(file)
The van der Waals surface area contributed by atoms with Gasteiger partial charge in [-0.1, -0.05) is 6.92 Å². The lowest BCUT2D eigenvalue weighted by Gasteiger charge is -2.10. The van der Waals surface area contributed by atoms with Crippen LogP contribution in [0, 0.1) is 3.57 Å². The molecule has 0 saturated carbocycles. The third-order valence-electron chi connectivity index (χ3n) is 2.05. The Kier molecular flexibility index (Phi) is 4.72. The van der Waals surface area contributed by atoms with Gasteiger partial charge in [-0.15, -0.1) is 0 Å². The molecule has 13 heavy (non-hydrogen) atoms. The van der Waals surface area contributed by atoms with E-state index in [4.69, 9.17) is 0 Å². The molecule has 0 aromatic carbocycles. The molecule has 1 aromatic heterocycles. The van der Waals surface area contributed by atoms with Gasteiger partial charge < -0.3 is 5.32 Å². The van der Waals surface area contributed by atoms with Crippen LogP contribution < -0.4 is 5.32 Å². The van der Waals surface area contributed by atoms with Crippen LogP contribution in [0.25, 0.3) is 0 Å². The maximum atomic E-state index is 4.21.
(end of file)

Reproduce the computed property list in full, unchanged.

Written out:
The van der Waals surface area contributed by atoms with Gasteiger partial charge in [-0.1, -0.05) is 6.92 Å². The lowest BCUT2D eigenvalue weighted by Gasteiger charge is -2.10. The van der Waals surface area contributed by atoms with Crippen LogP contribution in [0, 0.1) is 3.57 Å². The molecule has 0 saturated carbocycles. The third-order valence-electron chi connectivity index (χ3n) is 2.05. The Kier molecular flexibility index (Phi) is 4.72. The van der Waals surface area contributed by atoms with Gasteiger partial charge in [-0.15, -0.1) is 0 Å². The molecule has 13 heavy (non-hydrogen) atoms. The van der Waals surface area contributed by atoms with E-state index in [4.69, 9.17) is 0 Å². The molecule has 0 aromatic carbocycles. The molecule has 1 aromatic heterocycles. The van der Waals surface area contributed by atoms with Gasteiger partial charge < -0.3 is 5.32 Å². The van der Waals surface area contributed by atoms with Crippen LogP contribution < -0.4 is 5.32 Å². The van der Waals surface area contributed by atoms with Crippen LogP contribution in [0.25, 0.3) is 0 Å². The maximum atomic E-state index is 4.21.